Sixth Circuit: Rehearing en banc denied in subpart F income case

The taxpayer has 90 days from the date a rehearing request is denied to petition for certiorari with the U.S. Supreme Court.

Subpart F income case

The U.S. Court of Appeals for the Sixth Circuit denied the taxpayer’s petition [PDF 545 KB] for a rehearing en banc of the Sixth Circuit’s decision [PDF 272 KB] affirming the U.S. Tax Court’s decision upholding an IRS deficiency determination that sales income from manufacturing operations in Mexico involving a Luxembourg controlled foreign corporation (CFC) was foreign base company sales income (FBCSI) under section 954(d).

The taxpayer has 90 days from the date a rehearing request is denied to petition for certiorari with the U.S. Supreme Court. 

The case is: Whirlpool Financial Corp. v. Commissioner, Nos. 1899/1900 (6th Cir. March 2, 2022).


The taxpayer (a U.S. corporation) was engaged in the manufacture and distribution of household appliances (refrigerators and washing machines) through domestic and foreign subsidiaries, including CFCs as defined by section 957(a).

During 2007-2009, the taxpayer restructured its Mexican manufacturing operations in a manner the Tax Court described as “driven largely by tax considerations.” Following the restructuring, the taxpayer’s Luxembourg CFC acted as the nominal manufacturer of appliances in Mexico, using a maquiladora structure through its disregarded Mexican subsidiary (Mexican DRE) that qualified for Mexican tax and trade incentives.

The Luxembourg CFC, which had a single employee, then sold these appliances to the taxpayer and to the taxpayer’s Mexican distribution CFC, which distributed the appliances for sale to consumers. The Luxembourg CFC earned substantial income that was exempt from both Mexican and Luxembourg tax.

The IRS concluded that the income the Luxembourg CFC earned from sales of appliances to the taxpayer and to the taxpayer’s Mexican CFC constituted foreign base company sales income (FBCSI) under section 954(d). Thus, the IRS determined that the FBSCI was taxable as subpart F income under section 951(a). The IRS increased the taxpayer’s taxable income for 2009 by approximately $50 million, which in turn decreased a consolidated net operating loss (NOL) carryback deduction.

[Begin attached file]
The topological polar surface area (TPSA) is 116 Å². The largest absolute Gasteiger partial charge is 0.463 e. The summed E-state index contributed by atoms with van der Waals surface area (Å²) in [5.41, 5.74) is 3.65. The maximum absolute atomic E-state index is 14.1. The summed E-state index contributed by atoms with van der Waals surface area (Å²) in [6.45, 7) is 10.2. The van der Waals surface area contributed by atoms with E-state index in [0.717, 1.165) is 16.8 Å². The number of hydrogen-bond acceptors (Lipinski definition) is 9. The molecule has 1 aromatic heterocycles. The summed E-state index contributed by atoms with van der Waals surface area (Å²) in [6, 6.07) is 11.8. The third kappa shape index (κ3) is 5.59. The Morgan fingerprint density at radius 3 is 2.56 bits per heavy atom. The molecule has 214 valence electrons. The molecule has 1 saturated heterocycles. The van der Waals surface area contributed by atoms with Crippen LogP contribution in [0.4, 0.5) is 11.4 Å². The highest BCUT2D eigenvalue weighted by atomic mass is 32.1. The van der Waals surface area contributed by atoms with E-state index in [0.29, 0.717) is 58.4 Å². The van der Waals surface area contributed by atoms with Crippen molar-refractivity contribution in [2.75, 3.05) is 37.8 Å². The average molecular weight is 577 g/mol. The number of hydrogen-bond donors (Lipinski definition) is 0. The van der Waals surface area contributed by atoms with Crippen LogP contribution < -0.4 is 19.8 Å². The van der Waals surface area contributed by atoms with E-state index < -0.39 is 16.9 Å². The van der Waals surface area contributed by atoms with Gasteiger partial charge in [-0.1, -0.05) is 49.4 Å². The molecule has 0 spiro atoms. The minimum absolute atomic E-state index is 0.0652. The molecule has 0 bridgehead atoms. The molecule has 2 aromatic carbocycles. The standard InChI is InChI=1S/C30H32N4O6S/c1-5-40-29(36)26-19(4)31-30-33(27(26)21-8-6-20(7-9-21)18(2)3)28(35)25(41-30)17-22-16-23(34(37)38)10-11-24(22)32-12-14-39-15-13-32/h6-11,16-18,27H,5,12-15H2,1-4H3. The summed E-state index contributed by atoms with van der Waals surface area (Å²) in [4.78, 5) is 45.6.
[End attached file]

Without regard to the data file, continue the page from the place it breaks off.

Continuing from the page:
Tax Court case

The taxpayer filed a petition with the Tax Court and then filed a motion for partial summary judgment contending that the sales income was not FBCSI under section 954(d)(1) because the appliances sold by the Luxembourg CFC were “manufactured” by its Mexican branch by “substantial transformation” of the component parts and raw materials it had purchased.

The government opposed the taxpayer’s section 954(d)(1) summary judgment motion, contending that genuine disputes of material fact existed as to whether the Luxembourg CFC actually manufactured the products.

Further, the parties filed cross-motions for partial summary judgment as to whether the sales income was FBCSI under section 954(d)(2)—the so-called “branch rule.”

The Tax Court in May 2020 granted summary judgment for the government with regard to the application of the branch rule.

The Tax Court—while agreeing with the government that genuine disputes of material fact may exist with respect to the application of subsection (d)(1)— agreed with the government on subsection (d)(2) of section 954. After analyzing both the statutory language of section 954(d)(2) and the extensive regulations that have been issued implementing those rules, the Tax Court concluded that whether or not the Luxembourg CFC was regarded as having manufactured the products under section 954(d)(1), its Mexican branch under section 954(d)(2) was to be treated as a subsidiary of the Luxembourg CFC, and that the sales income the Luxembourg CFC earned constituted FBCSI taxable to the taxpayer as subpart F income. Read TaxNewsFlash

Sixth Circuit decision

The Sixth Circuit affirmed.

Focusing only on the statute, the Sixth Circuit explained that section 954(d)(2) consists of a single sentence that specifies two conditions and then two consequences that follow if those conditions are met.

  • First, that the CFC was “carrying on” activities “through a branch or similar establishment” outside its country of incorporation.
  • Second, that the branch arrangement had “substantially the same effect as if such branch were a wholly owned subsidiary corporation [of the CFC] deriving such income[.]”

Upon finding that these two conditions are met, according to the appeals court, two consequences follow as to “the income attributable to” the branch’s activities—(1)  that income “shall be treated as income derived by a wholly owned subsidiary of the controlled foreign corporation” and (2) the income attributable to the branch’s activities “shall constitute foreign base company sales income of the controlled foreign corporation.” Accordingly, for the Sixth Circuit, the primary question was whether the operation of the Mexican branch of the taxpayer’s Luxembourg CFC had “substantially the same effect as if” the branch was a CFC. The appeals court concluded that it had “substantially the same effect” because it led to the deferral of tax on sales income. The Sixth Circuit, therefore, agreed with the Tax Court that under the text of the statute alone, the sales income was FBCSI that must be included in the taxpayer’s income under subpart F.

The dissenting opinion concluded, based largely on the regulations, that there was no taxable foreign base company sales income generated in this case because the Luxembourg CFC “manufactured” the property it bought and sold under both subsections (1) and (2) of section 954(d). “[A]t the very least,” the dissent noted that summary judgment should have been precluded if the “manufacturing” question remained a material disputed fact. Read TaxNewsFlash


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